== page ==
It is true that places like Springvale in Melbourne, Cabramatta in Sydney, and Darra in Brisbane have earned a reputation over the years as being “enclaves” for various immigrant communities at various times; indeed, I remember as a teenager that Darra, for example, was the epicentre of Brisbane’s Vietnamese community.
The difference — and it is significant — is that these suburbs, and others like them, were gateways; typically, they were places migrants first settled as they found their feet in a new country before moving on and out into the wider Australian community, where so many great things have been shared with those of us who were already here.
The proposed development at Riverstone, by contrast, appears to be a deliberate attempt to establish a bedrock Islamist community as a virtual island, on which Sharia law is the operative basis of society, and on which Muslims enjoy primacy.
The second difference, of course, is that it’s based on religion, and even in a free and tolerant country like ours is, anything that resembles religiously based segregation needs to be knocked on the head forthwith.
And all of this raises a bigger question: if Muslims are committed to becoming a part of mainstream society, why do they need to be establishing what virtually amounts to a walled community?
We have discussed, previously, things like fast food outlets only selling halal food to avoid offending Muslims — with the attendant disregard for the other 98% of the population that such practices imply — and gender-segregated sports facilities that “respect” Muslim patrons (in total disrespect of everyone else).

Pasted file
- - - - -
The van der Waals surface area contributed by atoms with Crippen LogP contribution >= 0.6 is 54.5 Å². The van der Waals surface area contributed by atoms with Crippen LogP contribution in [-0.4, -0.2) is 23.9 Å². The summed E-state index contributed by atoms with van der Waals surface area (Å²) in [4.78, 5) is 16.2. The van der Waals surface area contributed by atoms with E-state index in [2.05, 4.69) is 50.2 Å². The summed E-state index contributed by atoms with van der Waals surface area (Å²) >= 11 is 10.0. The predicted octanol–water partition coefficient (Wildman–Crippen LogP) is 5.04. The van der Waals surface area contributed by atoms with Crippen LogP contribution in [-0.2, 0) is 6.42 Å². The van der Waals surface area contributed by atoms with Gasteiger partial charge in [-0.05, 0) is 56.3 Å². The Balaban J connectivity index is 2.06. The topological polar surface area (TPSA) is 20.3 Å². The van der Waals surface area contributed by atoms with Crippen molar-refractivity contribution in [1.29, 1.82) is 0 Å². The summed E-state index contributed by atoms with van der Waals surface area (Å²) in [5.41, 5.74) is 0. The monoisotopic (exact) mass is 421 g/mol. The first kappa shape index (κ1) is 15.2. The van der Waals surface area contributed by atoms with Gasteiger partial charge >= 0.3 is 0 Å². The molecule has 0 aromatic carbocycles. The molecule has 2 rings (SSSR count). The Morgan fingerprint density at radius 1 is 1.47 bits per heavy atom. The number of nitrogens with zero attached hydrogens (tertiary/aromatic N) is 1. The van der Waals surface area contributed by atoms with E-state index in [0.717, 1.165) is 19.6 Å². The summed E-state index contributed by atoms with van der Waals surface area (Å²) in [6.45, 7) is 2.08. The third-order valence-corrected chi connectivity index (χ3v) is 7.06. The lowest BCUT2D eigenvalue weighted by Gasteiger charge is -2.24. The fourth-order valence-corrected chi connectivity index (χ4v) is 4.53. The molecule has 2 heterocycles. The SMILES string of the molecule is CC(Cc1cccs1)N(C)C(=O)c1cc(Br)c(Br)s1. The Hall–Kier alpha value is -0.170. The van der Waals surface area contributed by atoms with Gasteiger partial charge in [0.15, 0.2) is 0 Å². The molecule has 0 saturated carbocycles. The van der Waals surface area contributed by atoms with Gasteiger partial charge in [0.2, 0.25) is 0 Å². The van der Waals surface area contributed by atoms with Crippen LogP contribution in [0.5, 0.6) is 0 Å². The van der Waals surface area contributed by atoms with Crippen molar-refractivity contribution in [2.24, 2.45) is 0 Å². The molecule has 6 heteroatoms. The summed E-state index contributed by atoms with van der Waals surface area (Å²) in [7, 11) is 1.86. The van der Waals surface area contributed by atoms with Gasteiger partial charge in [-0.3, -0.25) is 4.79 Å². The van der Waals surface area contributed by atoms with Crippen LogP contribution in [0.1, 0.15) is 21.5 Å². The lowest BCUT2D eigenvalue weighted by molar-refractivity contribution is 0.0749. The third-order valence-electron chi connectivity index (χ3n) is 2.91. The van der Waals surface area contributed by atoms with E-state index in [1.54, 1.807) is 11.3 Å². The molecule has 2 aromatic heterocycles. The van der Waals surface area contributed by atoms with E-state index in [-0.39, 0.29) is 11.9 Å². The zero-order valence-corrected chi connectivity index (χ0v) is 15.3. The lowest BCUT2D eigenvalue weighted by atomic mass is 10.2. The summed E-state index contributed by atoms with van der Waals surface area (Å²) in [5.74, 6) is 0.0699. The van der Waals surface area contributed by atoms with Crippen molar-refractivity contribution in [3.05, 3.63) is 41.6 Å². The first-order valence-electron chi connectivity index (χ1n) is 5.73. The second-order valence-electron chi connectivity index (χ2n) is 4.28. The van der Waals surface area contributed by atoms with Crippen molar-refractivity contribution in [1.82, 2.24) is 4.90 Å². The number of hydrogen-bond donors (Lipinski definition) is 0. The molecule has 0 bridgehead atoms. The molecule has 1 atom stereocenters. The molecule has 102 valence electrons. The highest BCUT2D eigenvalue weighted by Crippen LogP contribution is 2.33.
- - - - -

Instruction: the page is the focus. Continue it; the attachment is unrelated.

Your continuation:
And Sharia law has no place — and I want to be emphatic about this — no place whatsoever in Australian society.
If Muslims wish to develop walled communities — irrespective of the attention paid to the finer details of the literature that accompanies them to ensure they do not breach anti-discrimination laws — and live in them under Sharia law, my strong recommendation would be for them to get out of Australia and go and live somewhere else, where such lifestyles are common and accepted practice.
The take-up of land under the scheme by Muslims may, indeed, be “not that overwhelming,” as the Tele article quotes Qartaba director Khurram Jawaid as claiming. But then again, given the subdivision application for the estate hasn’t even yet been lodged with the Blacktown City Council, that’s hardly a surprise.
I think the Liberal MP for the NSW state seat of Hawkesbury, Ray Williams, hits the nail on the head perfectly when he says that “(he) can only imagine the repercussions if a developer were to advertise a new Judeo-Christian housing estate; they would be hung, drawn and quartered.”
And Williams is also right when he points out that marketing a 100% halal Muslim community is hardly inclusive.
Clearly, Muslim members of the Australian community would (rightly) be outraged if a Christian development such as this were to be offered for sale in a manner that very obviously, if implicitly, excluded them — or at the very least made it clear that the offering was being made in such a way that they really weren’t welcome to participate.
And that being the case, why do those responsible for this particular Muslim-based project believe that precisely the same thing, in reverse, is appropriate to do themselves?